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Why is marrying-for-love so obvious to us today? There are of course many historical factors. But I wonder whether one of the most important ones isn’t a letter written many years ago.
Why do we marry for love nowadays? The peculiarity of this now pervasive social arrangement struck me as I read a fascinating historical novel this month, Augustus by John Williams. Set in the Ancient Roman world, the novel traces the life of Rome’s first emperor. And one of the themes it explores is the nature of love.
In the novel, as in much of what took place in that time, many characters do not marry for love. They marry for power, position, and status. Marriage is a political alliance forged for the advancement of the families involved. Augustus has even a friend divorce his wife, Livia, so Livia can become Augustus’ second wife. Livia, in turn, has her son Tiberius divorce his wife so he can marry the daughter of Augustus’ first marriage, Giulia, in a plot to have the power couple succeed Augustus in governing Rome. Tiberius despises Giulia, Giulia hates Tiberius, but that doesn’t stop them from marrying.
As Giulia reflects in her journal,
In the world from which I came, all was power … One even loved for power; and the end of love became not its own joy, but the myriad joys of power.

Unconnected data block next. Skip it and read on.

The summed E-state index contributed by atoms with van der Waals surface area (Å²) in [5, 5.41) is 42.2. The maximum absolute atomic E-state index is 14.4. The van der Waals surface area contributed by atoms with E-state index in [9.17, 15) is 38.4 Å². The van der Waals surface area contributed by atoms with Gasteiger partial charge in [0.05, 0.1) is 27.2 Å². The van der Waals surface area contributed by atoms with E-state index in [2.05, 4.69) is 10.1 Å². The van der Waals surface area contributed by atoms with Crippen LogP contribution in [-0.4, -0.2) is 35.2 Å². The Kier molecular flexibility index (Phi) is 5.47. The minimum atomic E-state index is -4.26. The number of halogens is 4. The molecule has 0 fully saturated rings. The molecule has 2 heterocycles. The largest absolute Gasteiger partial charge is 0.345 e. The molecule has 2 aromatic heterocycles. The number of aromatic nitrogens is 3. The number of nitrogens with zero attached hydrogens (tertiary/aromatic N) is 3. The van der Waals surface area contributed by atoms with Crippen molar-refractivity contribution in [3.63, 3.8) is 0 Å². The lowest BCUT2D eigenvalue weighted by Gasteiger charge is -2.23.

Similarly, the novel includes also a letter from the poet Horace to Augustus, in which he writes:
In the circles in which you move, and which I observe, copulation has become an act designed to obtain power, either social or political; an adulterer may be more dangerous than a conspirator, both to your person and his country; and that act whose natural end is affectionate pleasure has become a dangerous means toward ambition.
It seemed to me like a strange old world, far removed from the triumph of romantic love as the pervasive motivation for marriage today. Why? – I found myself thinking. Why is marrying-for-love so obvious to us today? There are of course many historical factors. But I wonder whether one of the most important ones isn’t a letter written not many years after Augustus. It taught a radically different ethic:
Husbands, love your wives, just as Christ loved the church and gave himself up for her to make her holy, cleansing her by the washing with water through the word, and to present her to himself as a radiant church, without stain or wrinkle or any other blemish, but holy and blameless. In this same way, husbands ought to love their wives as their own bodies. He who loves his wife loves himself.
How praiseworthy do these words sound to us today. But how new must they have sounded to the Roman world back then. Love your wife? Isn’t she a means to give me heirs? And love her like I love myself – more, like Christ gave his life for us?
That is one lofty ethic. But that’s an ethic I want. It is born not out of human power exalting itself to make all of life serve its logic, but out of God who emptied himself of his power to become man and give his life for us. And if the center of the universe – God – is love and acts out of love, love becomes central. As Bernard of Clairvaux put it in the Middle Ages, love:
… is its own merit, its own reward. Love has no cause or fruit beyond itself: its fruit is its use. I love because I love. I love that I may love.
For those of us who get our understanding of reality from Christ, we love because Christ loved us. And we marry to give of ourselves and make a woman flourish like Christ did for us.
René Breuel is a pastor in Rome. He is editor of Wondering Fair.
 John Williams, Augustus (New York: New York Review Books, 1972), 198.
 Ibid., 197.
 Ephesians 4:25-28
 Bernard of Clairvaux, quoted in Bernard McGinn, The Growth of Mysticism (New York: Crossroad, 1994), 199.